LE LIVRE BLANC: THE WHITE BOOK
nytheatre.com review by Kevin Connell
I loved this piece. It’s strange using the "L" word so freely, but it’s
an honest expression marking the respect I hold for Chicago’s The
Journeymen Theatre Company and their production of Le Livre Blanc:
the white book, presented at the Greenwich Street Theatre, as part
of the 2003 New York International Fringe Festival.
August 15, 2003
Jean Cocteau’s Le Livre Blanc: the white book was written and published anonymously in France in 1928. It is a semi-autobiographical account of the love affairs of a young man in the early years of the last century. Frank Pullen’s adaptation is written in a narrative style bringing to mind Stephen Spender’s letters to Christopher Isherwood and the more contemporary diaries of composer Ned Rorem. It is an honor to witness a performance of this Modernist play, taking into account the risks taken by Cocteau to write so honestly about same-sex desire in a time when homosexuality was most certainly an unspoken hidden reality.
The company of actors includes Jean-Paul Menou, Timothy Klein, and Joseph Krstyen. Menou handles the narrative text beautifully as he brings to life Cocteau’s mirror image of himself. Klein and Krstyen effectively move throughout the piece portraying a multitude of lovers, intimates, and desired adolescent boys and young men.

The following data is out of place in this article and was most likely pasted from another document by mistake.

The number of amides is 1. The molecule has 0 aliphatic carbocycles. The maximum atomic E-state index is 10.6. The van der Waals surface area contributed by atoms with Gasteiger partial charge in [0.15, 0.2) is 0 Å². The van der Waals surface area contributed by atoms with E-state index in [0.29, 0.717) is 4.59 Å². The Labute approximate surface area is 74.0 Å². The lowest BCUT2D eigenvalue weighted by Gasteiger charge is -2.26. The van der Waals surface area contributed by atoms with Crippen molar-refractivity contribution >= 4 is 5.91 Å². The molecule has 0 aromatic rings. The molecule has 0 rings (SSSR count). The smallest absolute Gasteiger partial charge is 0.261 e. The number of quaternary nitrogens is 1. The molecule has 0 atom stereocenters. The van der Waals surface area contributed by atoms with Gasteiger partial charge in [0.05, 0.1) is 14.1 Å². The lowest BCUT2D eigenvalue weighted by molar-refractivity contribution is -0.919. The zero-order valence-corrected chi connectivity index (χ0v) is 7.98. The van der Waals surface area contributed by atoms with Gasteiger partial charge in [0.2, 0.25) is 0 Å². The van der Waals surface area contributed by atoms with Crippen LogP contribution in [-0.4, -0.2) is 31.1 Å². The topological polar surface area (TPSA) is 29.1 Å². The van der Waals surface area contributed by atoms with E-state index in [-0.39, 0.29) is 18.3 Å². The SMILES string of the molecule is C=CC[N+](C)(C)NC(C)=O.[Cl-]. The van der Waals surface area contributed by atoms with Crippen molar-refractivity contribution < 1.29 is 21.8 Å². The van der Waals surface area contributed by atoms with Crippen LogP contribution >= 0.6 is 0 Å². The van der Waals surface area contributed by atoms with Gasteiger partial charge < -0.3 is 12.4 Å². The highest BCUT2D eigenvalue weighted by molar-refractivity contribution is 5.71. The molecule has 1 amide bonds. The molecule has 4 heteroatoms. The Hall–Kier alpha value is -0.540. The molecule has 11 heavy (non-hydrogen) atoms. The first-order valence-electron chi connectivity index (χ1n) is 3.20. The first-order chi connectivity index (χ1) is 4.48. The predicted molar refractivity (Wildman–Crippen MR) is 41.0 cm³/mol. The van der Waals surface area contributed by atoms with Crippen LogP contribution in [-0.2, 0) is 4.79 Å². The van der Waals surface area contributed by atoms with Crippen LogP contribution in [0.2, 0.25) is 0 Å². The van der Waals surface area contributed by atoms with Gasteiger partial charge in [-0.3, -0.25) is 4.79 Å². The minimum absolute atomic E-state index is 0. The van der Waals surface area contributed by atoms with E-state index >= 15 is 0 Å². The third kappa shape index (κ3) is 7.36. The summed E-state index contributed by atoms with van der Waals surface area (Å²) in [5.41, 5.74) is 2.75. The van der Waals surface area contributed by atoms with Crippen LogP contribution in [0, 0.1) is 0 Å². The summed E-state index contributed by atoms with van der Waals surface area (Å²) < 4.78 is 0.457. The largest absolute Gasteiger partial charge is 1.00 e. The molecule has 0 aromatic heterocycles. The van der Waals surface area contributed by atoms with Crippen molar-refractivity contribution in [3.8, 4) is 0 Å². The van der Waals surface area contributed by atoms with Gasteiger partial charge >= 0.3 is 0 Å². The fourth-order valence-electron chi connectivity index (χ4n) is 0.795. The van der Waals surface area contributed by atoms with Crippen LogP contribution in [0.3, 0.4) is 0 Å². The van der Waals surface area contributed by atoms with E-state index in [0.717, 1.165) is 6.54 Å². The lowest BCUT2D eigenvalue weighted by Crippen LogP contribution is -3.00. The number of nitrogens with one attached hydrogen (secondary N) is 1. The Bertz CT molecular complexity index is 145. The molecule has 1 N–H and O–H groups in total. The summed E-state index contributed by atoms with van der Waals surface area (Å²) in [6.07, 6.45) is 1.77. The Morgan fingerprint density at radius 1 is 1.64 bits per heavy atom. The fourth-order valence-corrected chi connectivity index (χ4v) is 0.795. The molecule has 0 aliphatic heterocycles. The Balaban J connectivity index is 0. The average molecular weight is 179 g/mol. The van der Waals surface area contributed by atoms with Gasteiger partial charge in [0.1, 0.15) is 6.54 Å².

The production is guided by the sensitive hands of director Pullen, who tells this story through the simplicity of a gesture, the ease of a pose, and the honesty of a moment. Stephen Arnold’s lighting design finds its success in the subtlety of each transition as he illuminates Cocteau’s characters in the shadows of light. Ian Goodman’s original music evokes a Parisian cabaret with a seductive period accuracy.
If you enjoy narration spoken as text and care for a glimpse into our hidden gay past, this is a production you must see.